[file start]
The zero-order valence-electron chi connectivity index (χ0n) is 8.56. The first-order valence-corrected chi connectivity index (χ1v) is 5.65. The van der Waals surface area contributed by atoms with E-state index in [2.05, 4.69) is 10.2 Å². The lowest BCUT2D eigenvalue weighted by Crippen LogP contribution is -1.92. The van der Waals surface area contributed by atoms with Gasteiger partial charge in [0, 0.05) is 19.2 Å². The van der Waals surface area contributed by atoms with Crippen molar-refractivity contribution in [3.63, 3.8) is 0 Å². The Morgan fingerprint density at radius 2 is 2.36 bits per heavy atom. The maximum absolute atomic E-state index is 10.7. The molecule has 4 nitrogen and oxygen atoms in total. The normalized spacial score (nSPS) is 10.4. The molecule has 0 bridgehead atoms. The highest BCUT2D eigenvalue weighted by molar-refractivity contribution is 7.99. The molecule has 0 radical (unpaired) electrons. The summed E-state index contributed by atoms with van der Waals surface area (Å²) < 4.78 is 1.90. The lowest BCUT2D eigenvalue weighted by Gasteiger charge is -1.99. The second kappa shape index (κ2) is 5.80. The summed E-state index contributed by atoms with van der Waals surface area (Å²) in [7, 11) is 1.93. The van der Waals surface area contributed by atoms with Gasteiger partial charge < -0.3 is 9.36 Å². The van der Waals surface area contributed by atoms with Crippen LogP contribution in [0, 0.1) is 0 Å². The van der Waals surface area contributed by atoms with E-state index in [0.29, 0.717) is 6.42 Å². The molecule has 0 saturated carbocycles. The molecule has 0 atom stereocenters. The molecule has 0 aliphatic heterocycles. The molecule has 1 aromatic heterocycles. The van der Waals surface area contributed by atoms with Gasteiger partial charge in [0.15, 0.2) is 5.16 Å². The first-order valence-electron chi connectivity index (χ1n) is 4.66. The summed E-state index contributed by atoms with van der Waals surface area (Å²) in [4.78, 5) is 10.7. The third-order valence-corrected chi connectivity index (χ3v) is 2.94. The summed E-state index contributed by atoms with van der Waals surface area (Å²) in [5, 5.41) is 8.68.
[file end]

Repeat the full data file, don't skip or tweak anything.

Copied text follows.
The zero-order valence-electron chi connectivity index (χ0n) is 8.56. The first-order valence-corrected chi connectivity index (χ1v) is 5.65. The van der Waals surface area contributed by atoms with E-state index in [2.05, 4.69) is 10.2 Å². The lowest BCUT2D eigenvalue weighted by Crippen LogP contribution is -1.92. The van der Waals surface area contributed by atoms with Gasteiger partial charge in [0, 0.05) is 19.2 Å². The van der Waals surface area contributed by atoms with Crippen molar-refractivity contribution in [3.63, 3.8) is 0 Å². The Morgan fingerprint density at radius 2 is 2.36 bits per heavy atom. The maximum absolute atomic E-state index is 10.7. The molecule has 4 nitrogen and oxygen atoms in total. The normalized spacial score (nSPS) is 10.4. The molecule has 0 bridgehead atoms. The highest BCUT2D eigenvalue weighted by molar-refractivity contribution is 7.99. The molecule has 0 radical (unpaired) electrons. The summed E-state index contributed by atoms with van der Waals surface area (Å²) < 4.78 is 1.90. The lowest BCUT2D eigenvalue weighted by Gasteiger charge is -1.99. The second kappa shape index (κ2) is 5.80. The summed E-state index contributed by atoms with van der Waals surface area (Å²) in [7, 11) is 1.93. The van der Waals surface area contributed by atoms with Gasteiger partial charge < -0.3 is 9.36 Å². The van der Waals surface area contributed by atoms with Crippen LogP contribution in [0, 0.1) is 0 Å². The van der Waals surface area contributed by atoms with E-state index in [0.29, 0.717) is 6.42 Å². The molecule has 0 saturated carbocycles. The molecule has 0 atom stereocenters. The molecule has 0 aliphatic heterocycles. The molecule has 1 aromatic heterocycles. The van der Waals surface area contributed by atoms with Gasteiger partial charge in [0.15, 0.2) is 5.16 Å². The first-order valence-electron chi connectivity index (χ1n) is 4.66. The summed E-state index contributed by atoms with van der Waals surface area (Å²) in [4.78, 5) is 10.7. The third-order valence-corrected chi connectivity index (χ3v) is 2.94. The summed E-state index contributed by atoms with van der Waals surface area (Å²) in [5, 5.41) is 8.68.